Monday, September 29, 2008

CONF: Neo-Platonism and Its Legacy

Call for Abstracts
April 24th and 25th 2009
Keynote Speakers
John Dillon, Trinity College Dublin
Stephen Gersh, University of Notre Dame
Wayne Hankey, Dalhousie University

The MA Philosophy Program at Franciscan University of Steubenville invites all scholars
working in the area of Neo-Platonism to submit abstracts on any topic relevant to the
theme of the conference. This includes especially the Medieval, or Renaissance periods,
but can be the Modern or Contemporary periods as well. Graduate students are welcome
to submit proposals. Abstracts should not exceed one page and must be received by email
or hard copy by March 24th 2009. Finished papers should not exceed 25 minutes reading
time. Proceedings of the conference will be published in Fides Quaerens Intellectum.
Conference and meal fees, including lunches, dinner and closing banquet are waived for
all those presenting papers. Submissions should be sent to:
Dr. Mark Roberts
Director, MA Philosophy Program
Franciscan University of Steubenville
1235 University Blvd.
Steubenville, OH 43952

CONF: Teleology in the Ancient World. The Dispensation of Nature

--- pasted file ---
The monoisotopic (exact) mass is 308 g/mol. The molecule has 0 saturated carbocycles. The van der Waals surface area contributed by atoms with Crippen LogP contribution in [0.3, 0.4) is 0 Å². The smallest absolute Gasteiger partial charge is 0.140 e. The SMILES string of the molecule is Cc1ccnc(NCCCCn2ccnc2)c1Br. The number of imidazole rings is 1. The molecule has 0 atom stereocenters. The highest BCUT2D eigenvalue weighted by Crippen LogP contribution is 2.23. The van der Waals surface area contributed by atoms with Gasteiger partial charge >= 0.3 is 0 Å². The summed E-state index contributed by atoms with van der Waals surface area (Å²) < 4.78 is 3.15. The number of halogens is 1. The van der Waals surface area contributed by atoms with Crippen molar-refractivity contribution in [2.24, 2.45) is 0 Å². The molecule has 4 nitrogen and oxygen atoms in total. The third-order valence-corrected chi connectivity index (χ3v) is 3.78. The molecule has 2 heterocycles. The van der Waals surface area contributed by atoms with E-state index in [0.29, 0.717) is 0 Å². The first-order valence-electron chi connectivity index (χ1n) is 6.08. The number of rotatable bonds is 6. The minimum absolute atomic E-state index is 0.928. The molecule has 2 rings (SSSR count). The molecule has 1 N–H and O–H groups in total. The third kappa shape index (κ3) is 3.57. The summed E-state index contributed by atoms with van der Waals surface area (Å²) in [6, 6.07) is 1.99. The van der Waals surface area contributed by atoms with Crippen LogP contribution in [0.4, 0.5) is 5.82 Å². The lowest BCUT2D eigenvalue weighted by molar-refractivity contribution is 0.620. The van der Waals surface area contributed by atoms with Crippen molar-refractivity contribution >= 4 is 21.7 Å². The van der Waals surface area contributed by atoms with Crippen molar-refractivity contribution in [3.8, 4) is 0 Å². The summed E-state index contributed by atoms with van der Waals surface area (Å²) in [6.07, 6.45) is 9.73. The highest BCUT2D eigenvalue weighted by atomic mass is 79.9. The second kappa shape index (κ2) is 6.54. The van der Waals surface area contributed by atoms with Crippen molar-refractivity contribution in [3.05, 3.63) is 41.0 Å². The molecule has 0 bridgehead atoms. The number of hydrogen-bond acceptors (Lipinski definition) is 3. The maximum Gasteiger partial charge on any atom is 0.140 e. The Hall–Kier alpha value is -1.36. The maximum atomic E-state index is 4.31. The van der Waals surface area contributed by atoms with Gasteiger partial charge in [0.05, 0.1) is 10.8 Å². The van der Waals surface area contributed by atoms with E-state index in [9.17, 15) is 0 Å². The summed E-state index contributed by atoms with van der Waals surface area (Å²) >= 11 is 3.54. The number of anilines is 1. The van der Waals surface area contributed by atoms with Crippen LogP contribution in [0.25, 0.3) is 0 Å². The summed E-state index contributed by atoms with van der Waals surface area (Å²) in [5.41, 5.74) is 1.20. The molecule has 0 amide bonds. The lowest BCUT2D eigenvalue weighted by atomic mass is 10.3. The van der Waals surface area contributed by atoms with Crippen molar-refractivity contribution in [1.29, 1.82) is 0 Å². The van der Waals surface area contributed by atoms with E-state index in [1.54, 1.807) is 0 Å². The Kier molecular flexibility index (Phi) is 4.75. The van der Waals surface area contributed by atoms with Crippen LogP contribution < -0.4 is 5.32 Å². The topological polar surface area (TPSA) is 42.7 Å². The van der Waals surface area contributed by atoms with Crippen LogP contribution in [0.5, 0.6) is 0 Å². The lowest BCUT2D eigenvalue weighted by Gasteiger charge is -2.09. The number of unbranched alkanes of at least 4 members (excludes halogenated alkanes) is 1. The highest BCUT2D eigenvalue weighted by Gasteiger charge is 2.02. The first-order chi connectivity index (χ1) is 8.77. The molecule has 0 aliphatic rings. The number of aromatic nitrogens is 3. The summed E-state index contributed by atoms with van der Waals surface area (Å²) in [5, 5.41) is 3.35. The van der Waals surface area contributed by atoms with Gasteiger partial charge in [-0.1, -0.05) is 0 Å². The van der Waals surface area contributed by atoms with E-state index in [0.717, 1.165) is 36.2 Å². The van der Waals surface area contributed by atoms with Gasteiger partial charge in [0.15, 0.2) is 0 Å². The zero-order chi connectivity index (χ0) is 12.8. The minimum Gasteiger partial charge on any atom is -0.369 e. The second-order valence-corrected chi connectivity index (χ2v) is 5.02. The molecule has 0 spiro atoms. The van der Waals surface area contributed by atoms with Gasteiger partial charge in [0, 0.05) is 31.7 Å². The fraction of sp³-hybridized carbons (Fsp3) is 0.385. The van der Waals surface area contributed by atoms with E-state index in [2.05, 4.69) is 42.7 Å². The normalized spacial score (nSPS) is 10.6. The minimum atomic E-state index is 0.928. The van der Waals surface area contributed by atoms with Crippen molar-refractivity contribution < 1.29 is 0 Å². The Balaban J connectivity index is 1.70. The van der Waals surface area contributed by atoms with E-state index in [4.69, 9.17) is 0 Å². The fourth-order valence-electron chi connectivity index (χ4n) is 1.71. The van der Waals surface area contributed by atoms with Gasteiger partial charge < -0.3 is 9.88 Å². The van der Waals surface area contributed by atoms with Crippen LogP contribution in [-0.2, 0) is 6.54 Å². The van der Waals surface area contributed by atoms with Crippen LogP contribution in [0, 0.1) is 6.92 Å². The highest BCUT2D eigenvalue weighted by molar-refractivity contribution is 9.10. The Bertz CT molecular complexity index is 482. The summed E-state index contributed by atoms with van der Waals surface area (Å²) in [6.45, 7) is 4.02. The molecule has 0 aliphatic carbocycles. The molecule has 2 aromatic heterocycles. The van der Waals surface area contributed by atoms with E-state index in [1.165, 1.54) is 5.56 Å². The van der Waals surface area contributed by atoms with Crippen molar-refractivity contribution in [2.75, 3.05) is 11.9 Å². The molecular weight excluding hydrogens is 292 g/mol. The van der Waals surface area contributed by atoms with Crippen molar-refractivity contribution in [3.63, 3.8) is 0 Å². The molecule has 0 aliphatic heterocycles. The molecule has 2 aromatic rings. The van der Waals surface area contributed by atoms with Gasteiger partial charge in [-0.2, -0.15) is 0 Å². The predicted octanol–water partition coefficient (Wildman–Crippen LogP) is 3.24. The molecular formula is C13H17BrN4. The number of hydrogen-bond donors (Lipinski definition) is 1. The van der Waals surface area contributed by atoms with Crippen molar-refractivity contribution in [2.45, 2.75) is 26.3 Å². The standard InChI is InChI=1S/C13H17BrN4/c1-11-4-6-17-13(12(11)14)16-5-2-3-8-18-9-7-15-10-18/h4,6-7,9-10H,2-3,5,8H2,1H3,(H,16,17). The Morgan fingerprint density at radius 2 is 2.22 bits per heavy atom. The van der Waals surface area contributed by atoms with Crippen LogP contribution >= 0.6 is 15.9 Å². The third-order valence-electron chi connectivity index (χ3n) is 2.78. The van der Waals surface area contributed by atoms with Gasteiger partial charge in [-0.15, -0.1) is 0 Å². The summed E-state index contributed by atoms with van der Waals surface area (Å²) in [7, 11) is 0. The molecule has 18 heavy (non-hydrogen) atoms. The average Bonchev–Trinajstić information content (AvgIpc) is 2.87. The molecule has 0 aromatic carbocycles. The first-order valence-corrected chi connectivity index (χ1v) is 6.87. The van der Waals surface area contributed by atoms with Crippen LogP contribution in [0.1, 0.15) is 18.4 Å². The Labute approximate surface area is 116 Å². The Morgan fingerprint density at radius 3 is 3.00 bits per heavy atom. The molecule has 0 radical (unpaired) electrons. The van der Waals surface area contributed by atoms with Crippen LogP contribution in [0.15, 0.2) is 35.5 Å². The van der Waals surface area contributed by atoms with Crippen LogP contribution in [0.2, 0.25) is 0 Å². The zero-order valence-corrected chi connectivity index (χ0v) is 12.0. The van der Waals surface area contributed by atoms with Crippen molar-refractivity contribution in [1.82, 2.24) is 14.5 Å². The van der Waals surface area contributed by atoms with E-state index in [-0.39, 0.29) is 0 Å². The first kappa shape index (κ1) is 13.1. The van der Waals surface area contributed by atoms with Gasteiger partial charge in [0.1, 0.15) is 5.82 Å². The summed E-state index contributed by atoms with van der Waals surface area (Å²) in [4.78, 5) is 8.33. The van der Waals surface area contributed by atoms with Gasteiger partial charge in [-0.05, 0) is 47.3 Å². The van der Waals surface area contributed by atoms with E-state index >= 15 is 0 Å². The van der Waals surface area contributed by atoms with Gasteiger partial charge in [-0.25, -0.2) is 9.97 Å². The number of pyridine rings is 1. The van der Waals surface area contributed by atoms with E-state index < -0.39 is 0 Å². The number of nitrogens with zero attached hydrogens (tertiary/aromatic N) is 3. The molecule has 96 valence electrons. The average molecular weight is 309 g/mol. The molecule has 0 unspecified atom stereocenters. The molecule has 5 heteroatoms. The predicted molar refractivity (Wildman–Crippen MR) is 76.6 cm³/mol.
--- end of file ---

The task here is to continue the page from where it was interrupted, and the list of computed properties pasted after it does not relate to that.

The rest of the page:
Venue: The University of Exeter, 8-11 July 2009

Organisers: Dr. Julius Rocca and Prof. Christopher Gill

An international conference which will discuss the ways teleological arguments were used in medicine and philosophy in antiquity, and how these arguments have continued to inform and influence current debate on evolution, creationism, and intelligent design. As well as examining philosophical contributions to the subject, ranging from Platonism to Stoicism, a special aim of the conference is to show how ancient medical thinking on this topic relates to ancient philosophical ideas. Examining teleological methodologies in ancient medical thought from Hippocrates to Galen will offer a critical evaluation on the place of teleology within medical science, its cultural contexts, its account of human development, and teleological responses to competing explanatory theories of human structure and function.

Keynote speaker Professor David Sedley, University of Cambridge, “Socrates’ place in the history of teleology.”

Other speakers include: Elizabeth Craik, University of St. Andrews; John Dillon, Trinity College, Dublin; Rebecca Flemming, University of Cambridge; R. J. Hankinson, The University of Texas at Austin; M.R. Johnson, University of California, San Diego; Mariska Leunissen, Washington University in St. Louis, Missouri; Jan Opsomer, University of Cologne; Mark Schiefsky, Harvard University; Samuel Scolnicov, Hebrew University of Jerusalem; R.W. Sharples, University College London; Harold Tarrant, University of Newcastle, Australia; Philip van der Eijk, University of Newcastle upon Tyne.

For further information, including accommodation and conference booking, please contact:

Dr Julius Rocca or Professor Chris Gill,

Department of Classics and Ancient History,

University of Exeter,

Amory Building,

Rennes Drive,

Exeter, EX4 4RJ,